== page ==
Wed March 19, 2014
CPCC Students Won’t Be Able To Take Out Direct Federal Loans
Central Piedmont Community College students will no longer have access to direct federal loans next school year. CPCC’s board made the decision because of worries high default rates could force the federal government to pull grants. Many community colleges have made the same decision.
Tuition and materials for classes can come to a few thousand dollars a year at CPCC. Most students get federal Pell grants to help defer the cost. But that often doesn’t cover the full expense. So many students also take out loans with low interest rates from the federal government.
But there’s a risk. If more than 30 percent of students fail to repay these loans within three years, the federal government could kick the school out of the Pell grant program.
CPCC spokesman Jeff Lowrance says the college is in a tough bind.
“We felt like we really need to protect our ability to offer Pell grants and also protect our ability to get other types of federal funding such as Department of Labor grants to provide specific type of job training programs,” says Lowrance.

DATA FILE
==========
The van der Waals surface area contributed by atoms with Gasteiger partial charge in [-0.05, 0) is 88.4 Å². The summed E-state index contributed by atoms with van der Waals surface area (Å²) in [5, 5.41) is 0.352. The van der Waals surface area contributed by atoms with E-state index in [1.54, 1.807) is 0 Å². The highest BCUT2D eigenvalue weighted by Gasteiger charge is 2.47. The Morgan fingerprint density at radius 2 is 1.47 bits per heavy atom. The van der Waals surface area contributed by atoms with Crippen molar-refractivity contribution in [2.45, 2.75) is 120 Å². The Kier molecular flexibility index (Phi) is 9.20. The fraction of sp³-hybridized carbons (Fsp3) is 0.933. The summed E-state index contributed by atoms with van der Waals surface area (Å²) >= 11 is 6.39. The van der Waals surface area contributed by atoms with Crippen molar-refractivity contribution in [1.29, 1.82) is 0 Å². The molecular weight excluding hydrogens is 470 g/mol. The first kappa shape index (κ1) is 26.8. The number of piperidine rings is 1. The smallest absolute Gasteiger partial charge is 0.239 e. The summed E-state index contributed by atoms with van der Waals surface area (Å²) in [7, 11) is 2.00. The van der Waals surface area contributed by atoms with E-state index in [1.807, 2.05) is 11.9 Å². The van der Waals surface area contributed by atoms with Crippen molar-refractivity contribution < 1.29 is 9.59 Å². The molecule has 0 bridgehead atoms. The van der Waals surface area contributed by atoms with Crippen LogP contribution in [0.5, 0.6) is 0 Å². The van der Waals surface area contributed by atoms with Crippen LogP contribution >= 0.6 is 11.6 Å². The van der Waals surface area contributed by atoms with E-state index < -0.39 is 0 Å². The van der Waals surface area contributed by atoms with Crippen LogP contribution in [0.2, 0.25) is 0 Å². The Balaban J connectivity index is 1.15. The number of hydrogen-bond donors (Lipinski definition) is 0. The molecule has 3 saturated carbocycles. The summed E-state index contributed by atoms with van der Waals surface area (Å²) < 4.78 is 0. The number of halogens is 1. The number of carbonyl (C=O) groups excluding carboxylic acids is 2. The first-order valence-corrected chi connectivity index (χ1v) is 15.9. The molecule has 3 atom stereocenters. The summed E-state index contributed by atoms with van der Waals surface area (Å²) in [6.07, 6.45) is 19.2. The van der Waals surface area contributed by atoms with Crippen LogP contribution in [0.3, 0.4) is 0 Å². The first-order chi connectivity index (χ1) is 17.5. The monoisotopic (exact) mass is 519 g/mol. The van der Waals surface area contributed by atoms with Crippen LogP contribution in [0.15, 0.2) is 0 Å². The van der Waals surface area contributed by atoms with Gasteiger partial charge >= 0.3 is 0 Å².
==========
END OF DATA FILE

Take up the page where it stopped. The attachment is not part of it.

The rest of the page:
Community college students tend to have a higher default rate since they’re often on a tight income and are more likely to cycle in and out of school. CPCC doesn’t yet know what the default rate is for its students.
The college only started offering the loans after the General Assembly required community colleges to do so in 2011. But that mandate was lifted shortly afterward. According to CPCC, only 24 of 58 community colleges in North Carolina now offer the loans.
That fear of losing Pell grants has prompted many community colleges across the country to withdraw from the direct loan program. It’s a troubling trend and unnecessary says Debbie Cochrane with the Institute for College Access and Success.
“Many schools have very low borrowing rates, which means they wouldn’t be sanctioned based on their default rate because federal law takes low borrowing rates into account,” says Cochrane.
CPCC has other reasons to end the loan program. It costs the college $300,000 each year to administer and the college can’t screen applicants. Last year, CPCC had to repay about $250,000 to the federal government for loans taken out by students who then dropped out of school.